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September 26, 2014     Post-Gazette
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September 26, 2014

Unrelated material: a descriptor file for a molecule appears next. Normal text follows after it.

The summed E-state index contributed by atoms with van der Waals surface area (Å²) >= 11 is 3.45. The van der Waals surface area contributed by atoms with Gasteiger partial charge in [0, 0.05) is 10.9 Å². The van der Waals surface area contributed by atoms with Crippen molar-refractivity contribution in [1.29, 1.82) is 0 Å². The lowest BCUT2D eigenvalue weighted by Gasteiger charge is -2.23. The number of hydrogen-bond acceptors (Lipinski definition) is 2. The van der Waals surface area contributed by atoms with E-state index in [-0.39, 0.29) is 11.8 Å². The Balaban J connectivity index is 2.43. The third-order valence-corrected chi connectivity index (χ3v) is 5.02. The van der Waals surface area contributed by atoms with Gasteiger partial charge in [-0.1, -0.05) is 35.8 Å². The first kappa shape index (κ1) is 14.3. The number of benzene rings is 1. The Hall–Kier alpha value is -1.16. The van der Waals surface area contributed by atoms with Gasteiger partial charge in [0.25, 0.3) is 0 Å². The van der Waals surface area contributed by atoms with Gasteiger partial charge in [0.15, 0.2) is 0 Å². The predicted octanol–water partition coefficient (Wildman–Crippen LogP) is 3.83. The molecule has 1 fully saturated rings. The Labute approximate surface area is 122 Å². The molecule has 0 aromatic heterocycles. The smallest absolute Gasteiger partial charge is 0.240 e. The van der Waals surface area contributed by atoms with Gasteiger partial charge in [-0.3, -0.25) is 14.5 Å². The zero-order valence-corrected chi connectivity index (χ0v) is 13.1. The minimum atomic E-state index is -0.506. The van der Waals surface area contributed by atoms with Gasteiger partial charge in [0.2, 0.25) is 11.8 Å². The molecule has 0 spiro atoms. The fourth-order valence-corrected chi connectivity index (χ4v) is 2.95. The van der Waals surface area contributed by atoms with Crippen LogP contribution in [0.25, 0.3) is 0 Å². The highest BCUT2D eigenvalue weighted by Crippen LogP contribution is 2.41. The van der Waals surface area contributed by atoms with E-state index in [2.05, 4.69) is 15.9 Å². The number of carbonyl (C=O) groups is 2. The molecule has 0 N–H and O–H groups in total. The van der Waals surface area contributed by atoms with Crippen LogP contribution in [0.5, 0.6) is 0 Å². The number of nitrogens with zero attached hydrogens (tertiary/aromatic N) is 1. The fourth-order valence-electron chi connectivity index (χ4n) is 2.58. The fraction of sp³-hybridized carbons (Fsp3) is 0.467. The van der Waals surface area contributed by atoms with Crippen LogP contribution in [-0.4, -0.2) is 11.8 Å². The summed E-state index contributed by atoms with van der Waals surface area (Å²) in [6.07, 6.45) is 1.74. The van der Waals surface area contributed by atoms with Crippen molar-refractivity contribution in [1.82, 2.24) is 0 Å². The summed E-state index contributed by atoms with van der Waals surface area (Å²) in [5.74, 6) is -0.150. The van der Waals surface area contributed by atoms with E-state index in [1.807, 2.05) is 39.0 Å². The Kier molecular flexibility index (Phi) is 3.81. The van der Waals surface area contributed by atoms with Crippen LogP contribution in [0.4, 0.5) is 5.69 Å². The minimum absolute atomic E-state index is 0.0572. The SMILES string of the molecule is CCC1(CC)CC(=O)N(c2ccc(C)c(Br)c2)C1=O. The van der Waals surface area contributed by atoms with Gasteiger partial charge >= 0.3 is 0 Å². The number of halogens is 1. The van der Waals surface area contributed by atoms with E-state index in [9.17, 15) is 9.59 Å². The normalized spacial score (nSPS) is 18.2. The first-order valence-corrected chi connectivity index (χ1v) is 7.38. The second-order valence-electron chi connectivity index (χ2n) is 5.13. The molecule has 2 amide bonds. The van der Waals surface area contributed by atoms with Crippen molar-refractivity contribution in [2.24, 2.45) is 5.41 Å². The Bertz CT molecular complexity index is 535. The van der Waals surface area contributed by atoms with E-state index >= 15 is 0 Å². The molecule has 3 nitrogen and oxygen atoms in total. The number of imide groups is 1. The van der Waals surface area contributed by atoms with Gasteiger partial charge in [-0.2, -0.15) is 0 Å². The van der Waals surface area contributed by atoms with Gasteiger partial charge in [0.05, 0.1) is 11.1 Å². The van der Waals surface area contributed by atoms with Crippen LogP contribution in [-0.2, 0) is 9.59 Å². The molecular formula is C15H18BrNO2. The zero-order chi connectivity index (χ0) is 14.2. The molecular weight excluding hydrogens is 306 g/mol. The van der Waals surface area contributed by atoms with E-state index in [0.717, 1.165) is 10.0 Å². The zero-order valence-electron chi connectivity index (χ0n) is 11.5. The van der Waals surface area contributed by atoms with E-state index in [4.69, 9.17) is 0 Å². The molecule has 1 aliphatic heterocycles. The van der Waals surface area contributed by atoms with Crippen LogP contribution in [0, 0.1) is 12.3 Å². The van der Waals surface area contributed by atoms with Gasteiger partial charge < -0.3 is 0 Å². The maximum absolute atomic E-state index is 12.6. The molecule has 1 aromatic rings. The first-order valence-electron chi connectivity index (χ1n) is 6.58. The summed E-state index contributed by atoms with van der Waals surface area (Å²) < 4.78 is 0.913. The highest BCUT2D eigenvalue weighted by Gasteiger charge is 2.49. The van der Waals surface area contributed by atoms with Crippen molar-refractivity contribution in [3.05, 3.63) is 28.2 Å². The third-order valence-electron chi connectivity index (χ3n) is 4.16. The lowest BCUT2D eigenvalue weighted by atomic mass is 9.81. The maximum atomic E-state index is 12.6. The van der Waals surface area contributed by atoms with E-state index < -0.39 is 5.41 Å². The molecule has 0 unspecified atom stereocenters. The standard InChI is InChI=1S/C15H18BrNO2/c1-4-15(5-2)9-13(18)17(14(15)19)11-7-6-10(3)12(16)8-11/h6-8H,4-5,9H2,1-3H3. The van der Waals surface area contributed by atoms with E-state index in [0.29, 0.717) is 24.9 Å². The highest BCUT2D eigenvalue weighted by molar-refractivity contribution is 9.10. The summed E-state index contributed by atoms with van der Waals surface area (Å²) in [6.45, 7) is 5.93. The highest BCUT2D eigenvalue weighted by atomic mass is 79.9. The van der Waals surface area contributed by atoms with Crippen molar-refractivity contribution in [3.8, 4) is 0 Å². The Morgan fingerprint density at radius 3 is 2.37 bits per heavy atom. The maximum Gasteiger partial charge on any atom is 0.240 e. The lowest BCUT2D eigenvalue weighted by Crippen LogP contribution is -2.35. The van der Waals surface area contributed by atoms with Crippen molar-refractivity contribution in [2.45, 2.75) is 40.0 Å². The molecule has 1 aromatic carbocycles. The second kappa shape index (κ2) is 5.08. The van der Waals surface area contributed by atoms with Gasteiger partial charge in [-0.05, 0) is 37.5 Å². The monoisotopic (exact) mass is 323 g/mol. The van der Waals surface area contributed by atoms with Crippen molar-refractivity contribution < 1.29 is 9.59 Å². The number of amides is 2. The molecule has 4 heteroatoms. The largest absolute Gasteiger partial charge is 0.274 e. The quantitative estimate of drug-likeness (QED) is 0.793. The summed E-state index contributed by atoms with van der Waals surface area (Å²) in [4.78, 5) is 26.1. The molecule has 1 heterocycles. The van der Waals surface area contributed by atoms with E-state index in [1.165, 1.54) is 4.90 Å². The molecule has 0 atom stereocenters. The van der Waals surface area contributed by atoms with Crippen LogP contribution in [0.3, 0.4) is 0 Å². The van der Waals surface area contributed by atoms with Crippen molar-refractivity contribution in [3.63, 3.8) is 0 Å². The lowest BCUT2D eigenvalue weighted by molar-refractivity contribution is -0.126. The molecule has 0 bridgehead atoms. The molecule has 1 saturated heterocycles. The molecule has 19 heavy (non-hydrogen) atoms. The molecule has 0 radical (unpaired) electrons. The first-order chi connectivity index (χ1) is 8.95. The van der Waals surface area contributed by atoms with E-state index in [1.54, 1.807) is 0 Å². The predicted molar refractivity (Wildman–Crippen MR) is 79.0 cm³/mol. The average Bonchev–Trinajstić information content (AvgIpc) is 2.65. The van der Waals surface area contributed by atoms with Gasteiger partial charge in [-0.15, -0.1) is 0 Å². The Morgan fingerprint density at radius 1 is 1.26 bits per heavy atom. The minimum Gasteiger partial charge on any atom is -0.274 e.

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Page 4 POST-GAZETTE, SEPTEMBER 26, 2014 L'Anno BeUo: A Year in Italian Folklore ! Finding Light in the Darkness respect it as a necessary part of the season. When the ...... , tenebrous night sky ushers by Sal Giarratani The other day, I held a get- together at my home, sur- rounded by family, to cel- ebrate autumn. As we gath- ered in the honey-colored glow of the dining room, we ate potato dumplings -- in honor of Oktoberfest! -- and my mother's seafood rice, then finished with pumpkin bread and an apple-almond tart for dessert. The conver- sation naturally turned to the season, to the seemingly sudden onset of fall and the approaching winter. Several of my family members started to bemoan the dark- ness that, perhaps more than anything, truly heralds the arrival of the autumnal days. I can certainly under- stand the often overwhelm- ing sensation that accompa- nies this early darkness, as the night envelopes the Earth with its heavy velvet cloak. However, I also be- lieve that this darkness can be beneficial. It beckons us back home, into the warmth of the hearth and the arms of family and friends. It pro- vides us with great repose, allowing us time for reflec- tion or personal projects in the long night. Most impor- tantly, the darkness helps us appreciate the light -- the glorious light of fall -- so much more. September ends with a holiday honor- ing the rhythmic darkness of autumn: the ancient feast of Michaelmas. St. Michael's Day, also known as Michaelmas, falls on September 29 th. It com- memorates St. Michael the Archangel, who is often de- picted holding scales in his hands. The scales are remi- niscent of the balance be- tween light and darkness that occurs around the au- tumnal equinox, marking this day with seasonal as well as religious signifi- cance. Indeed, in many tra- ditions Michaelmas serves as a sort of harvest festival, dedicated to specific foods. In England, for example, roast goose is the dish associated with Michaelmas, and a superstition declares that those who eat goose on St. Michael's Day will have money all year long. Carrots and oat cakes, on the other hand, were the preferred Michaelmas staples among the medieval Scots. In Italy, this feast is known as il Giorno di San Michele l'Arcangelo. A harbinger of fall, Michaelmas signals the start of colder weather and the beginning of the school year for Italians. It's also a feast day peppered with a number of seasonal prov- erbs, many related to food or weather. One famous Michaelmas dictum states that a San Michele, l'uva come il miele -- meaning that on St. Michael's Day, the grapes are as sweet as honey, speaking to the grape harvest underway around now. Another proverb ex- plains that a San Michele, il calore va in cielo. Literally saying that the heat goes up into the sky on Michael- mas, this particular prov- erb reminds Italians of the cool autumn weather that will only intensify after St. Michael's Day. When I think of St. Michael, I think of the small white church dedicated to the saint nestled among the mountains in my father's hometown of Sulmona. In Italy, saints are deeply entrenched in the fabric of everyday life, lend- ing renowned meaning to food, traditions and the pas- sage of time. The holiday of Michaelmas heralds darker, cooler au- tum days. Rather than allow the darkness to meta- phorically overtake me, how- ever; I choose to honor and Since 1969 FOR ALL YOUR INSURANCE NEEDS AUTO * HOMEOWNERS * TENANTS COMMERCIAL Experience makes the difference 209 BROADWAY, REVERE, MA 02151 Tel. 781.284.1100 Fax 781.284.2200 Free Parking Adjacent to Building me into the comforts of my home, I love to spend that time baking in the warmth and coziness of my kitchen. Usually the summer heat is not conducive to baking, but the crisp and dusky fall nights make me want to linger in the kitchen as delectable autumnal scents -- apples and pears and tangy spices -- fill the air. In fact, every year I make gingersnap cookies for Michaelmas, as ginger is another ingredient con- nected to the holiday and a staple in the sumptuous medieval feasts that once marked autumn festivals. The darkness of fall excites me for the mysteries still present in the world today, for spine-tingling spooky stories and the retelling of olden legends. How powerful would Halloween be, after all, without the shivering sense of anticipation brought on by the shadowy night? Finally, the shortening days cause us to appreciate the light even more. Knowing that the day will end so early, I love to gaze upon the butter- yellow glow of late afternoon sunlight shining through the colorful leaves. This appreciation for the sun fuels the symbolism behind the upcoming winter holi- days- Advent, St. Lucy's Day, Hanukkah, Christmas, Kwanzaa, New Year's Eve -- that emphasize that light breaking the darkness. Without the long nights that occur after the autumn equinox, such a deep-rooted symbolism with all of its implications to the human consciousness would be lost. The season of autumn pro- vides us with many reasons to celebrate. The beauty of leaves bursting with red and orange and golden hues is truly breathtaking. The har- vest grants us a bounty of food to make and share, gen- erously bringing forth tart apples and creamy pump- kins. However, we should add the lengthening eve- nings to the list of things we appreciate about fall. Dark- ness encourages us to spend time with loved ones or in the peace of our own home, reflecting on what is dear to us. It opens our eyes to the spooky mysterious of the world, enough to bring out the inner child that dwells within us all. And the dark- ness causes us to appreci- ate the light which nour- ishes us every day and com- prises a basic need in our human existence. An old proverb wisely proclaims that it is better to light a candle than curse the dark- ness -- so let us keep light- ing our candles, made of love and family and Earth's abun- dance, all season long. Ally Di Censo Symynkywicz is a Graduate Student in History at the University of Massachusetts Boston. She appreciates any comments and suggestions about Italian holidays and folklore at What is The other day while driv- ing through Jamaica Plain near Egleston Square, I no- ticed a large billboard asking the question, "What is truth?" The first thing that came to mind was Pontius Pilate. who after hearing Jesus say that He is the truth. Pilate retorts, "What is truth?" Sometimes I wonder about the concept of truth. Is there really something concrete called the TRUTH. Or is everything relative, even the truth. Earlier in my life, there seemed to be constants. Right, wrong, good, bad, left or right. However, today everything we took for granted in a world of abso- lutes doesn't seem close to absolute anymore. No one likes a liar be- cause such folks can never be trusted to even know what the truth is. They say what they think we want to hear or just what they ac- tually want to tell us. Meteo- rologists do this all the time. Promising us a great weekend on Wednesday, but only to tell us on Sunday night how the bad weekend wasn't really their fault. Blame nature, blame the computers, blame anyone but themselves. I observed something else at the end of last week. While driving on Centre Street in West Roxbury near St. Theresa of Avila Church, I noticed the church's steeple and was reminded of a recent repeat I watched on BCTV. It was a vintage epi- sode of Archbishop Fulton Sheen's "Life is Worth Liv- ing." A half-hour TV show from the Fifties. On the Truth? show, Sheen was talking about seeing God in our lives. He said many look to God on high. He mentioned that God wasn't up there atop a church steeple look- ing towards heaven, but rather down on the ground with everyone else. God wasn't there, but here. That was the truth as spoken by Sheen. But it was "truth" many of us can't see even to this day. What he spoke of is still relevant today. We all need to live together in peace and harmony. Sharing in this wonderful gift of life. The truth is in front of us in the values we live our lives by. Treating others with dignity. There are many people out there with their own views. We can't change others. We can communicate our values and share our thoughts. On this road of ours, we must search for truth and mean- ing every second of every day. We should be able to debate others without los- ing sight of the truth that matters. The truth is, no one is guaranteed tomorrow. All we have to work with is today. Even yesterday becomes meaningless because it is history. To be truthful, we may never know what truth is. For the rest of us, we search for it by not looking up to heaven but by looking at each other, helping each other down here on the side- walks of our meager lives. Here is one truth most of us share. We all want to get into heaven, but not today. That's the truth, the whole truth and nothing but the truth, so help me God. M From YBakery Perch Ist Generation Italian-American Vita Orlando Sinopoli Shares with us a delightful recollection of her memories as a child growing up in Boston's "Little Italy" and a collection of Italian family recipes from the homeland. Great as Gifts FROM MY BAKERY PERCH available on AMAZON. COM and in local bookstores -- ask for Hard cover #1-4010-9805-3 ISBN Soft Cover #1-4010-9804-5 1SBN AI"rENTION ATTORNEYS The POST-GAZETTE newspaper is a paper of general circulation. We are qualified to accept legal notices from any court in each town that we serve. For information on placing a Legal Notice in the POST-GAZETTE, please call (617) 227-8929; or mail notice to: POST-GAZETTE, P.O. BOX 135, BOSTON, MA 02113 Attn: Legal Notices